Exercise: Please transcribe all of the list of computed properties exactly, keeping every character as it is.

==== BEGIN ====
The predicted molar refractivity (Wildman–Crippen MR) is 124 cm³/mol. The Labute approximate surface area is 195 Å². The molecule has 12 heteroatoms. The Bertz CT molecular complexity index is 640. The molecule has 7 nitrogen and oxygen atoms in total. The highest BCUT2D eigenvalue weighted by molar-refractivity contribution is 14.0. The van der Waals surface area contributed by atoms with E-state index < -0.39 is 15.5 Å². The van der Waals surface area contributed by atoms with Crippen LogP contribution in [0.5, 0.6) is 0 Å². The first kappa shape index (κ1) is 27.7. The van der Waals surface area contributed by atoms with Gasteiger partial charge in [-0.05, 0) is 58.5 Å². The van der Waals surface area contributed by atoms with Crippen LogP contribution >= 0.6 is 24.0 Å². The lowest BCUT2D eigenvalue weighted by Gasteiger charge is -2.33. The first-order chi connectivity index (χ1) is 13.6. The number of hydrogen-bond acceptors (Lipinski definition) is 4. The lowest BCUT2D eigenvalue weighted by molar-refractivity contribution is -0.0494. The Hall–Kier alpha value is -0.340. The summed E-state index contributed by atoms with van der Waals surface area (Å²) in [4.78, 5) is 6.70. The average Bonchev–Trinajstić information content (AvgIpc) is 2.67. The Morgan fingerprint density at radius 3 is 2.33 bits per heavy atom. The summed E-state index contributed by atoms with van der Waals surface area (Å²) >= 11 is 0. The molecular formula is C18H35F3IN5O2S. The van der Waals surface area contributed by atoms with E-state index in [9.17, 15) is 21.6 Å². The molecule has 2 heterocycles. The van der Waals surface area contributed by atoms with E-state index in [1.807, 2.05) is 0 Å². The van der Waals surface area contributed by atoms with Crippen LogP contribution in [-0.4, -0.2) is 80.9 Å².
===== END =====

The predicted molar refractivity (Wildman–Crippen MR) is 124 cm³/mol. The Labute approximate surface area is 195 Å². The molecule has 12 heteroatoms. The Bertz CT molecular complexity index is 640. The molecule has 7 nitrogen and oxygen atoms in total. The highest BCUT2D eigenvalue weighted by molar-refractivity contribution is 14.0. The van der Waals surface area contributed by atoms with E-state index < -0.39 is 15.5 Å². The van der Waals surface area contributed by atoms with Crippen LogP contribution in [0.5, 0.6) is 0 Å². The first kappa shape index (κ1) is 27.7. The van der Waals surface area contributed by atoms with Gasteiger partial charge in [-0.05, 0) is 58.5 Å². The van der Waals surface area contributed by atoms with Crippen LogP contribution >= 0.6 is 24.0 Å². The lowest BCUT2D eigenvalue weighted by Gasteiger charge is -2.33. The first-order chi connectivity index (χ1) is 13.6. The number of hydrogen-bond acceptors (Lipinski definition) is 4. The lowest BCUT2D eigenvalue weighted by molar-refractivity contribution is -0.0494. The Hall–Kier alpha value is -0.340. The summed E-state index contributed by atoms with van der Waals surface area (Å²) in [4.78, 5) is 6.70. The average Bonchev–Trinajstić information content (AvgIpc) is 2.67. The Morgan fingerprint density at radius 3 is 2.33 bits per heavy atom. The summed E-state index contributed by atoms with van der Waals surface area (Å²) >= 11 is 0. The molecular formula is C18H35F3IN5O2S. The van der Waals surface area contributed by atoms with E-state index in [9.17, 15) is 21.6 Å². The molecule has 2 heterocycles. The van der Waals surface area contributed by atoms with E-state index in [1.807, 2.05) is 0 Å². The van der Waals surface area contributed by atoms with Crippen LogP contribution in [-0.4, -0.2) is 80.9 Å².